I'm currently working on a bash script that installs and sets up various programs on a stock Linux system (currently, Ubuntu). Because it installs programs and copies a number of files to various folders that require elevated privileges, I've already done the standard "I need elevated privileges"-and-exit.

However, I would like, if possible, to be able to prompt the user for their sudo password and elevate the script's privileges automatically if the user doesn't run the script command with sudo (such as launching it from the GUI file manager), without the user having to restart the script.

As this is designed to run on stock Linux installs, any option that modifies the system won't work for my purposes. All options need to be contained to the script itself.

Is this possible within Bash? If so, what's the best (secure, yet concise) way to do this?


5 Answers 5


I run sudo directly from the script:

if [ $EUID != 0 ]; then
    sudo "$0" "$@"
    exit $?
  • 3
    This will throw an error if EUID is not set for any reason – better quote it: [ "$EUID" != 0 ]
    – dessert
    Mar 3, 2020 at 8:11
  • For those wondering: EUID (“effective user ID”) can be changed with setuid while UID can not.
    – dessert
    Mar 3, 2020 at 8:19
  • It seems that something like sudo "$BASH_SOURCE" $(printf '%q ' "$@") is a safer alternative, according to this comment. Jun 17, 2020 at 0:25
  • @SebastianSimon but it's bash-specific, while the script in the answer is POSIX-compliant
    – xeruf
    Mar 31, 2021 at 6:20
  • @SebastianSimon Do you know what "$0" "$@" actually gets wrong? The comment you linked claims it fails on whitespace and glob characters due to splicing an array into a string, but that is not true in my testing, and I thought the whole point of the special handling bash does with "$@" (rather than $@ or $*) is that it specifically handles properly expanding into a series of arguments with exactly the same contents, (regardless of whitespace within any of the arguments).
    – Ben
    Jun 28, 2021 at 23:05

Add this as the first line of the script:

[ "$UID" -eq 0 ] || exec sudo bash "$0" "$@"

Change sudo to gksu or gksudo if you prefer a graphical prompt.

  • Is there a way to do this on Debian, where there seems to be no sudo command? Jul 25, 2015 at 18:23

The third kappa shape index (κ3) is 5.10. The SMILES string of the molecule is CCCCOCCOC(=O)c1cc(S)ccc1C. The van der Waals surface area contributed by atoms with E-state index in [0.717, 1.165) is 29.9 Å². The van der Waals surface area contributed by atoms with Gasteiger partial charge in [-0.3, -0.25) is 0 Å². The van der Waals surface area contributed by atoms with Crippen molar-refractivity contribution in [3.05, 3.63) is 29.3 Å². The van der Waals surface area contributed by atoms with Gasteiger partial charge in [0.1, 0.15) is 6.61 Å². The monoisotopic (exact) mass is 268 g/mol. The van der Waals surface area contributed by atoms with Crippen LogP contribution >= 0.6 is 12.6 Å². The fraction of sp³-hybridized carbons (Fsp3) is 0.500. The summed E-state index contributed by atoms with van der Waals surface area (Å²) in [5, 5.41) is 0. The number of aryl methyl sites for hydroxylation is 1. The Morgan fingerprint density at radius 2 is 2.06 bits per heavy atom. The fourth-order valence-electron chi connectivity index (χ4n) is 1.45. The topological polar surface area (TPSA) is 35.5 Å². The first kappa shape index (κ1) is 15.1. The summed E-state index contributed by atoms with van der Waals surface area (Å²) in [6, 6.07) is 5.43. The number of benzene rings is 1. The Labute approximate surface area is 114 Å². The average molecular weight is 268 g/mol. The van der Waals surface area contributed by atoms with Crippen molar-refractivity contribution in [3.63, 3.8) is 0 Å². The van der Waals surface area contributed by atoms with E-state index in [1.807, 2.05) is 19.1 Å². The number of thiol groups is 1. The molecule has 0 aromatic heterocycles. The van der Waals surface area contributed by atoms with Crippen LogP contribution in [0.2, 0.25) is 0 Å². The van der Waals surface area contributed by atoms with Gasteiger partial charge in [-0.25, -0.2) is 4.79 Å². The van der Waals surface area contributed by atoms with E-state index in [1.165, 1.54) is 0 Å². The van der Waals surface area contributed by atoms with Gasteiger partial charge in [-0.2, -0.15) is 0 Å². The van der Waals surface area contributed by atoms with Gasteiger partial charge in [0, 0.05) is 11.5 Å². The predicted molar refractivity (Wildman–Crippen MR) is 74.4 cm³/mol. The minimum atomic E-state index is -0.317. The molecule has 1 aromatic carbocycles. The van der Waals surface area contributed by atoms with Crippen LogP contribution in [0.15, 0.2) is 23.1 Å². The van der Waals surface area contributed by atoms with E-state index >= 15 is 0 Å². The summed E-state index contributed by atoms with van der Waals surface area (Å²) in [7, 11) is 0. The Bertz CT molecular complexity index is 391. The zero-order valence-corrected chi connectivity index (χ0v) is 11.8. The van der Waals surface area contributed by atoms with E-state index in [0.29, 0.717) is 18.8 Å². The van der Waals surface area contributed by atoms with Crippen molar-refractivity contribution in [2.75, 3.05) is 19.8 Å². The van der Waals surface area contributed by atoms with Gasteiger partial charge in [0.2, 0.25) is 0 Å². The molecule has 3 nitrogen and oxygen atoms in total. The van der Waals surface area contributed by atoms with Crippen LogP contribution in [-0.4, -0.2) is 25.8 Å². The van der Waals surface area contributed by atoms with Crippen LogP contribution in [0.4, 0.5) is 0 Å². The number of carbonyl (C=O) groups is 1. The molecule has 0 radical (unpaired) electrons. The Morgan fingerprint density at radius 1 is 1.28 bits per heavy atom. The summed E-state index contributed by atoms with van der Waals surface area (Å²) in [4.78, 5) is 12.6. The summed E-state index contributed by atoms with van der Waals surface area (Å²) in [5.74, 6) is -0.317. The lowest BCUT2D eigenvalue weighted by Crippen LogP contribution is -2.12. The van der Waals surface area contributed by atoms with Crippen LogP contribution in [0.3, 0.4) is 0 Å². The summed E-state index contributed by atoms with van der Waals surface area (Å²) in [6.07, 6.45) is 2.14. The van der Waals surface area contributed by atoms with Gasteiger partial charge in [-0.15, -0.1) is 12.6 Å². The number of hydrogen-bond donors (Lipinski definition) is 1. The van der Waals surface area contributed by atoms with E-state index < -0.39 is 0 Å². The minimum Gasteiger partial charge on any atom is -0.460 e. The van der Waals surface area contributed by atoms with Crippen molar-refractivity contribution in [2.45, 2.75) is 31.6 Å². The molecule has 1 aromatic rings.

• @wrongusername install sudo, it's much better than using su. But if you really want, probably exec su -c "$0" "$@"
    – Kevin
    Jul 27, 2015 at 17:23
  • This also won't inherit any environment variables from the current shell; use exec sudo -E bash "$0" "$@" to get that behavior.
    – gntskn
    Mar 14, 2021 at 18:06

I suggest:


if (($EUID != 0)); then
  if [[ -t 1 ]]; then
    sudo "$0" "$@"
    exec 1>output_file
    gksu "$0 $@"

# some example stuff
ls -l /root
echo "app: $0"
for f; do
  echo ">$f<"
  • What does if [[ -t 1 ]]; check for?
    – Shauna
    Jan 10, 2012 at 20:05
  • Ah, ok. I figured it had something to do with terminal vs GUI, but wasn't sure what the if statement itself was checking.
    – Shauna
    Jan 10, 2012 at 20:24

An example script that I don't mind sharing::

[ "$UID" -eq 0 ] || exec sudo "$0" "$@" && echo -n "sudo bash what: "
read WHAT
sudo $WHAT
  • [ "$UID" -eq 0 ] || exec sudo "$0" "$@" -- Looks like a really efficient one liner! Nice! Dec 17, 2018 at 18:41
  • Would it make sense to use Effective UID here, $EUDI, or always the same outcome? E.g., [[ "$EUID" -eq 0 ]] || exec sudo "$0" "$@" Dec 17, 2018 at 19:04

I use visudo to edit the sudoers file as follows:

  • In the line with your user, add this next to the username:
    then save.
  • When that user
    sudo su -
    he will be logged on as root without entering a password.

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